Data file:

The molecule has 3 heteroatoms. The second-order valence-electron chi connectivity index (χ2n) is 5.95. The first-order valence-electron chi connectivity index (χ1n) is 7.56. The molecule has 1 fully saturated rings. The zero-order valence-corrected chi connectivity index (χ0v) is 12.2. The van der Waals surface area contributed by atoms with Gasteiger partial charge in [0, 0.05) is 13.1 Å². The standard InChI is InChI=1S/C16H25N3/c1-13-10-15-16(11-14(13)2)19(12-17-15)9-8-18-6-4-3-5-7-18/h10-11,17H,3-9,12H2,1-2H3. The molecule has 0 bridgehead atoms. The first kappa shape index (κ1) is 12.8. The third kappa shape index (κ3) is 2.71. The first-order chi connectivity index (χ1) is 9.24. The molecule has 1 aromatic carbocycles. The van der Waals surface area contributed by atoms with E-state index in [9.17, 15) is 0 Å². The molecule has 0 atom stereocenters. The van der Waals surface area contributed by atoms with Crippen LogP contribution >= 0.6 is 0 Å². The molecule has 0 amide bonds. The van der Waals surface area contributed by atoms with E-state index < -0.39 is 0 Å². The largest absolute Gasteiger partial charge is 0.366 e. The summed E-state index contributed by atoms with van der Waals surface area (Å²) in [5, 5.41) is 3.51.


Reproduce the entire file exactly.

The molecule has 3 heteroatoms. The second-order valence-electron chi connectivity index (χ2n) is 5.95. The first-order valence-electron chi connectivity index (χ1n) is 7.56. The molecule has 1 fully saturated rings. The zero-order valence-corrected chi connectivity index (χ0v) is 12.2. The van der Waals surface area contributed by atoms with Gasteiger partial charge in [0, 0.05) is 13.1 Å². The standard InChI is InChI=1S/C16H25N3/c1-13-10-15-16(11-14(13)2)19(12-17-15)9-8-18-6-4-3-5-7-18/h10-11,17H,3-9,12H2,1-2H3. The molecule has 0 bridgehead atoms. The first kappa shape index (κ1) is 12.8. The third kappa shape index (κ3) is 2.71. The first-order chi connectivity index (χ1) is 9.24. The molecule has 1 aromatic carbocycles. The van der Waals surface area contributed by atoms with E-state index in [9.17, 15) is 0 Å². The molecule has 0 atom stereocenters. The van der Waals surface area contributed by atoms with Crippen LogP contribution >= 0.6 is 0 Å². The molecule has 0 amide bonds. The van der Waals surface area contributed by atoms with E-state index < -0.39 is 0 Å². The largest absolute Gasteiger partial charge is 0.366 e. The summed E-state index contributed by atoms with van der Waals surface area (Å²) in [5, 5.41) is 3.51.